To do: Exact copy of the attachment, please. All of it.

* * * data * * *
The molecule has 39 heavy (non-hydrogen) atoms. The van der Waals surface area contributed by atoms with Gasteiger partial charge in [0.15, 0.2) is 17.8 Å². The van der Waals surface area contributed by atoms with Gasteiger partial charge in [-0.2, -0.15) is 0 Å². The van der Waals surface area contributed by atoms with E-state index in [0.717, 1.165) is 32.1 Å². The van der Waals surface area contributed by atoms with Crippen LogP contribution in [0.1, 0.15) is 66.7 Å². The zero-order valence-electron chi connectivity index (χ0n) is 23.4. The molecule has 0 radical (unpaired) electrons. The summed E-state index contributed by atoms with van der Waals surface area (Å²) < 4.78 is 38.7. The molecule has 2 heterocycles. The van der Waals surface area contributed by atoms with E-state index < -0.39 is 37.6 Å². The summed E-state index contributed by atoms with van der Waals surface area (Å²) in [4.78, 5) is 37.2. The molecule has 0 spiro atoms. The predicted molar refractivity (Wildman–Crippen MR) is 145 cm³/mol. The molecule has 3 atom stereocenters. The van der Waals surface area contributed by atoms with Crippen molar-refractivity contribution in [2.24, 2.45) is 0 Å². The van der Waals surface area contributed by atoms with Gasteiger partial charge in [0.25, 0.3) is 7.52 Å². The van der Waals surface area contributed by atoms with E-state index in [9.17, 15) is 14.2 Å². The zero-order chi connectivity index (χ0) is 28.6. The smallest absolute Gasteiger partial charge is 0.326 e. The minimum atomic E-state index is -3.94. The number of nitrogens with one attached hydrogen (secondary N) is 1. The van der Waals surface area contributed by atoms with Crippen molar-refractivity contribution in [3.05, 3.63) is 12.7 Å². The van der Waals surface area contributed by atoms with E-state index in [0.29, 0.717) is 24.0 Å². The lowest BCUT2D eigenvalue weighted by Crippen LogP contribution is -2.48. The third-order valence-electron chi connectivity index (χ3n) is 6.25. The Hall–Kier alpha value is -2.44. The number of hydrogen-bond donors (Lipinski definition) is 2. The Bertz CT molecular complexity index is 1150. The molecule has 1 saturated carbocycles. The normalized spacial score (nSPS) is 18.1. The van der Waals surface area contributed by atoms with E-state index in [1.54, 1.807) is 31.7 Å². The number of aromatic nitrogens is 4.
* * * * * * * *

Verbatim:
The molecule has 39 heavy (non-hydrogen) atoms. The van der Waals surface area contributed by atoms with Gasteiger partial charge in [0.15, 0.2) is 17.8 Å². The van der Waals surface area contributed by atoms with Gasteiger partial charge in [-0.2, -0.15) is 0 Å². The van der Waals surface area contributed by atoms with E-state index in [0.717, 1.165) is 32.1 Å². The van der Waals surface area contributed by atoms with Crippen LogP contribution in [0.1, 0.15) is 66.7 Å². The zero-order valence-electron chi connectivity index (χ0n) is 23.4. The molecule has 0 radical (unpaired) electrons. The summed E-state index contributed by atoms with van der Waals surface area (Å²) < 4.78 is 38.7. The molecule has 2 heterocycles. The van der Waals surface area contributed by atoms with E-state index < -0.39 is 37.6 Å². The summed E-state index contributed by atoms with van der Waals surface area (Å²) in [4.78, 5) is 37.2. The molecule has 0 spiro atoms. The predicted molar refractivity (Wildman–Crippen MR) is 145 cm³/mol. The molecule has 3 atom stereocenters. The van der Waals surface area contributed by atoms with Crippen molar-refractivity contribution in [2.24, 2.45) is 0 Å². The van der Waals surface area contributed by atoms with Gasteiger partial charge in [0.25, 0.3) is 7.52 Å². The van der Waals surface area contributed by atoms with E-state index in [9.17, 15) is 14.2 Å². The zero-order chi connectivity index (χ0) is 28.6. The smallest absolute Gasteiger partial charge is 0.326 e. The minimum atomic E-state index is -3.94. The number of nitrogens with one attached hydrogen (secondary N) is 1. The van der Waals surface area contributed by atoms with Crippen molar-refractivity contribution in [3.05, 3.63) is 12.7 Å². The van der Waals surface area contributed by atoms with E-state index in [0.29, 0.717) is 24.0 Å². The lowest BCUT2D eigenvalue weighted by Crippen LogP contribution is -2.48. The third-order valence-electron chi connectivity index (χ3n) is 6.25. The Hall–Kier alpha value is -2.44. The number of hydrogen-bond donors (Lipinski definition) is 2. The Bertz CT molecular complexity index is 1150. The molecule has 1 saturated carbocycles. The normalized spacial score (nSPS) is 18.1. The van der Waals surface area contributed by atoms with E-state index in [1.54, 1.807) is 31.7 Å². The number of aromatic nitrogens is 4.